Surrey’s skyline between City Central and Gateway is in the midst of transformation with a slew of new towers under construction in the area.
Among them is Lucent by Landa Global Properties (LGP).
Consisting of 404 homes spread out over 26 floors, Lucent is a big move for the Vancouver-based company that started making a name for itself in 2018 with the completion of two four-storey projects in Van proper.
“We’ve grown from a small boutique luxury developer to building more large-scale projects,” says Looby Qian, director of sales and marketing for LGP. “We’re also expanding to Toronto with a master plan community, so we’re really proud of our journey and growth.”
The Lucent, which just broke ground last month, is poised for completion in late 2026. Quin sees Surrey’s new sweet spot for mixed-use megaprojects as an area brimming with potential and in need for diverse housing options.
“There’s huge potential in Surrey, a lot of people moving to Surrey, so there’s definitely a need for different housing supply,” explains Qian. “That’s why we’re going there.”
The concept of Lucent predates Landa Global’s acquisition from another developer last year. Neil Banich of WA Architects was originally enlisted to head up the building’s design years prior. Despite the evolution of architectural plans, the foundational goals have stood firm: to maximize the site’s potential and enhance the transformation of the area.
The project is in close proximity to the Legion Veterans Village, a purpose-driven tower offering essential services to first responders, such as PTSD treatment facilities and concussion clinics, along with affordable housing. The successful completion of the village was financed by selling the adjacent land, which facilitated the emergence of the Lucent tower.
Neil managed to fulfill the required housing quota for the Lucent by leveraging a timely opportunity in Surrey’s development regulations — a window that might now be closed under stricter tower spacing guidelines.
“This was an interesting project because really the site dictated everything. It was a bit of a shoehorn,” he admits, alluding to the complexity of fitting the structure into the available space.
Esthetically, the challenge for Neil was to find a harmony between the solemnity of the adjacent Veterans Village and the dynamism of a residential complex.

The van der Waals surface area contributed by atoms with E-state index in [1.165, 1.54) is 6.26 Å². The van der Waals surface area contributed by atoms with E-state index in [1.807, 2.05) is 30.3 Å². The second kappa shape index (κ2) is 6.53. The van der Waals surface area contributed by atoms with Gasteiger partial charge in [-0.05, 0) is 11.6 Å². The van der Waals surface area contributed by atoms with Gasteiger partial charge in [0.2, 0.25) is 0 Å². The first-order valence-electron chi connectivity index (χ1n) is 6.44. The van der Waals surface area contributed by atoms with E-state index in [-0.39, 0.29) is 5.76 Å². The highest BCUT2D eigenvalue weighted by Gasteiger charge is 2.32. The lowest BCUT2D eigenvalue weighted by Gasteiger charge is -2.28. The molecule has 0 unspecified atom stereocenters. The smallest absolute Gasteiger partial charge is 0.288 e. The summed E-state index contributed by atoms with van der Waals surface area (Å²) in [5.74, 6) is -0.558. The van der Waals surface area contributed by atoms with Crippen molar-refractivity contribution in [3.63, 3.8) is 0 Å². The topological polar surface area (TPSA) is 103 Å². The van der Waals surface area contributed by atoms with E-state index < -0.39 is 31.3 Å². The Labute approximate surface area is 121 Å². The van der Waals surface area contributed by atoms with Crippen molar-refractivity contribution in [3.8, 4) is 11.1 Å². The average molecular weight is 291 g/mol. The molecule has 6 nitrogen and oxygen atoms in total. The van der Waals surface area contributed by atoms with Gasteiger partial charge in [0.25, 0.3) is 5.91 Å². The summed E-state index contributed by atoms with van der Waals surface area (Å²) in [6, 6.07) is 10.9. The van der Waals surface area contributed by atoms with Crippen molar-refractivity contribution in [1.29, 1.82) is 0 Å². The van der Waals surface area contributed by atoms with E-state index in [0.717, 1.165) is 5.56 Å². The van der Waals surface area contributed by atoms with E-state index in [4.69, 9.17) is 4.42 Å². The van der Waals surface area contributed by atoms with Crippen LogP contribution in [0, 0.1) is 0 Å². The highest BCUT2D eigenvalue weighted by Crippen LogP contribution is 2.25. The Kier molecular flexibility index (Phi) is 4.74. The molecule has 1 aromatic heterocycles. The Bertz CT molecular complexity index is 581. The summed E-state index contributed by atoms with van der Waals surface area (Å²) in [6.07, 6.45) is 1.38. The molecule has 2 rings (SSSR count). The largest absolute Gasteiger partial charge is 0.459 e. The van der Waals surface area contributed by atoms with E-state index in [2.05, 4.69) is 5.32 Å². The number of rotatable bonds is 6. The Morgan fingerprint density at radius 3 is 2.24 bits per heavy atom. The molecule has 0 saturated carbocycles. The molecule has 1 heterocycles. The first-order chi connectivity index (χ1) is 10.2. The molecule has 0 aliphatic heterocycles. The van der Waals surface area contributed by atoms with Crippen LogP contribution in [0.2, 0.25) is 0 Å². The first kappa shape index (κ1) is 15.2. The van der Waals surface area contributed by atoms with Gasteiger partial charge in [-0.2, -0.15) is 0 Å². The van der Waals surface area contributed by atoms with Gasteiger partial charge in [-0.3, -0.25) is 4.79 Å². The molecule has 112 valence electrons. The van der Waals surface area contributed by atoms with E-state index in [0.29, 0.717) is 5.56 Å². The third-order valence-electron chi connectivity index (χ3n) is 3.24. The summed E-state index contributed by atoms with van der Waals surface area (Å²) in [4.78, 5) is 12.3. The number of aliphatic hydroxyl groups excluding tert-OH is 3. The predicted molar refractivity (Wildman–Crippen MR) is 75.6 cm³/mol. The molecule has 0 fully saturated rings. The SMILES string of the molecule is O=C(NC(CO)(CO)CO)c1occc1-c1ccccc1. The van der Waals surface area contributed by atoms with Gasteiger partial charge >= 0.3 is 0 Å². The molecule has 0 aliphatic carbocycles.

Lucent, situated on the eastern portion of the site, courts a different demographic, aiming at first-time homebuyers and investors.
The design features townhouses with ground-floor entry.
From an architectural perspective, Neil says he takes pride in the structural symphony he has orchestrated.
“This is a really large building that starts out at the base as a flat tower and then it transitions into a point tower,” he muses, adding it is a deliberate strategy to dissect the building’s mass, presenting it as a collection of interconnected structures rather than a monolithic block.
His approach crafts a visual narrative that leads the eye upwards, away from the solidity of the base to the expansive sky decks that offer communal space and views for all residents.
Banich’s role evolved as LGP took over the project, ensuring the building’s proportions and esthetic integrity persevered through the redesigns necessitated by their corporate vision.
Building on the innovation of Banich’s design, LGP is advancing Lucent into the future with its promotion as a “smart tower.”
“From the get-go, I did a lot of market research to see what other projects are not providing to the Surrey residents at the moment,” Qian says. “We saw a lot of smart home features in the Vancouver and Burnaby area, but not so much in the Surrey area.”
With that in mind, Lucent is set to include keyless entry, facial recognition and an integrated parcel locker system that alerts residents when deliveries arrive. Additionally, an app simplifies amenity reservations and home automation allows for remote control of lighting and temperature.